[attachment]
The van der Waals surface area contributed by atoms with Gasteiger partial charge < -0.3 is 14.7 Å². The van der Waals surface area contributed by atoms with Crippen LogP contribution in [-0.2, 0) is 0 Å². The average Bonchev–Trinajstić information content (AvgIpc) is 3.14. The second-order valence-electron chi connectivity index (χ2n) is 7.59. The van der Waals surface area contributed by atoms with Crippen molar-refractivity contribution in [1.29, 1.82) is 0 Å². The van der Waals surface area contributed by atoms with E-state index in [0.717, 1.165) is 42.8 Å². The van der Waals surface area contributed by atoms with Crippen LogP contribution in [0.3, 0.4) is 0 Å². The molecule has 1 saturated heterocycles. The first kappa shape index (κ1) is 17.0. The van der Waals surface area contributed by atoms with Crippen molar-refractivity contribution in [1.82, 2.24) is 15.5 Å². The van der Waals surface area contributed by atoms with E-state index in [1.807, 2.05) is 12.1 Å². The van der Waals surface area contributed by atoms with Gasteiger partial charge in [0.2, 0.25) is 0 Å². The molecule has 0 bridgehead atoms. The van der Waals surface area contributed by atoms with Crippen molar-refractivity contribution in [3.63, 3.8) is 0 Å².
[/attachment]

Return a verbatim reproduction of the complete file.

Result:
The van der Waals surface area contributed by atoms with Gasteiger partial charge < -0.3 is 14.7 Å². The van der Waals surface area contributed by atoms with Crippen LogP contribution in [-0.2, 0) is 0 Å². The average Bonchev–Trinajstić information content (AvgIpc) is 3.14. The second-order valence-electron chi connectivity index (χ2n) is 7.59. The van der Waals surface area contributed by atoms with Crippen molar-refractivity contribution in [1.29, 1.82) is 0 Å². The van der Waals surface area contributed by atoms with E-state index in [0.717, 1.165) is 42.8 Å². The van der Waals surface area contributed by atoms with Crippen LogP contribution in [0.3, 0.4) is 0 Å². The molecule has 1 saturated heterocycles. The first kappa shape index (κ1) is 17.0. The van der Waals surface area contributed by atoms with Crippen molar-refractivity contribution in [1.82, 2.24) is 15.5 Å². The van der Waals surface area contributed by atoms with E-state index in [1.807, 2.05) is 12.1 Å². The van der Waals surface area contributed by atoms with Gasteiger partial charge in [0.2, 0.25) is 0 Å². The molecule has 0 bridgehead atoms. The van der Waals surface area contributed by atoms with Crippen molar-refractivity contribution in [3.63, 3.8) is 0 Å².